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Bahamas connection: residence areas selected by breeding female loggerheads tagged in Dry Tortugas National Park, USA

March 18, 2015

Background

Delineation of home ranges, residence and foraging areas, and migration corridors is important for understanding the habitat needs for a given species. Recently, many population segments of Northwest Atlantic loggerhead sea turtles (Caretta caretta) were designated as endangered or threatened; the smallest subpopulation is in the Dry Tortugas. Foraging and residence areas for this subpopulation have not been defined outside the Gulf of Mexico. Here, for Dry Tortugas loggerheads that traveled to the Bahamas, we use a combination of switching state-space modeling (SSM) and home-range estimators to determine migration period, spatially delineate and describe residence areas, and examine inter-annual home-range repeatability.

Results

In 5,973 tracking days, migration dates for Dry Tortugas loggerheads traveling to the Bahamas occurred during July–September, with turtles tracked twice showing remarkably similar migration paths and timing of departure from nesting sites. Core-use residence areas for 19 loggerheads ranged from 3.7 to 179.5 km2 (mean ± 1 SD = 56.2 ± 49.5 km2). For three turtles, we found inter-annual home-range repeatability, with centroids of core areas only 0.7–2.9 km apart and significant overlap of inter-annual 50% kernel contours.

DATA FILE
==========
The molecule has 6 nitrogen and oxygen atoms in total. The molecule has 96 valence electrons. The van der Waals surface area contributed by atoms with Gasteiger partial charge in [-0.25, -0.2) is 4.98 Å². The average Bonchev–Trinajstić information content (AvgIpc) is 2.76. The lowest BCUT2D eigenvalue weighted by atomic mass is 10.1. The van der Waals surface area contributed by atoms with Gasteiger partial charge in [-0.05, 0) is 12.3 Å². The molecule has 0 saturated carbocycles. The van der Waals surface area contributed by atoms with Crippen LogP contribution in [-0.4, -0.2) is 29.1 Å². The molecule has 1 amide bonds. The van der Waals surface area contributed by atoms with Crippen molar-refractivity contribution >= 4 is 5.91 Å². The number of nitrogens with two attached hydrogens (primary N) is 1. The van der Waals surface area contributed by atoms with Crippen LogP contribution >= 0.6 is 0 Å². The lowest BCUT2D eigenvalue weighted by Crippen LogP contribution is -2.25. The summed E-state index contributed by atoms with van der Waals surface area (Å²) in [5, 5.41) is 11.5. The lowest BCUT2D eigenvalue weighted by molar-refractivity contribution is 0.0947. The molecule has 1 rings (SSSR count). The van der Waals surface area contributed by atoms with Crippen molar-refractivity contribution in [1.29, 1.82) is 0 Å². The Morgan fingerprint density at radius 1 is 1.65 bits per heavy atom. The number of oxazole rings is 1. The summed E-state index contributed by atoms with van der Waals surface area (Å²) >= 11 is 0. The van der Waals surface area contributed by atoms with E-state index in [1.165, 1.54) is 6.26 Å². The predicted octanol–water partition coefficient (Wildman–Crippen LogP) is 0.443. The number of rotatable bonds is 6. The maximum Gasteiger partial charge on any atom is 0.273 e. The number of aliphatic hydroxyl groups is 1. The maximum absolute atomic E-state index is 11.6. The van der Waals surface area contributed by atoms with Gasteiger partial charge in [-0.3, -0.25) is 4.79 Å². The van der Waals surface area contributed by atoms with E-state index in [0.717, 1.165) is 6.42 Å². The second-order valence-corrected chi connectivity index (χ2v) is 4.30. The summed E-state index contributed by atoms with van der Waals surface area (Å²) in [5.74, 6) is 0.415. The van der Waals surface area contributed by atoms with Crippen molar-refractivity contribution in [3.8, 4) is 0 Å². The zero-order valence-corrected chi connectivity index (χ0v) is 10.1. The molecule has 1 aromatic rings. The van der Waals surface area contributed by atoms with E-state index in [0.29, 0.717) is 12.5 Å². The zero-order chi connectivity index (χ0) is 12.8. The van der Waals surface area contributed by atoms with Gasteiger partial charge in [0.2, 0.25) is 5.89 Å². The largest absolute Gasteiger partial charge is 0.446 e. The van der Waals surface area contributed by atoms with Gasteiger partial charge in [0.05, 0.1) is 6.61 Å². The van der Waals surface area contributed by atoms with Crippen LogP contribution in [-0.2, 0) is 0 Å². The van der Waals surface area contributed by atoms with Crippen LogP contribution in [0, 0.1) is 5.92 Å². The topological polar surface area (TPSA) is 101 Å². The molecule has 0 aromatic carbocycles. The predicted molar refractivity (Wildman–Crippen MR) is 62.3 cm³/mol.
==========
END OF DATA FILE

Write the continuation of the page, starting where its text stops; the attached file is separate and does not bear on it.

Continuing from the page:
Conclusions

We demonstrate a previously unknown link between Dry Tortugas nesting beaches and Bahamas residence areas; 17/39 (43.6%) of nesting loggerheads tagged in and tracked from the Dry Tortugas take up residence at sites in the Bahamas. Residence area estimates for these turtles were similar in size to previous foraging area estimates for two turtles tracked to the Bahamas in other studies. We show inter-annual residence area repeatability, and that residence areas of different individuals generally did not overlap. We suggest that these loggerheads possibly establish territories.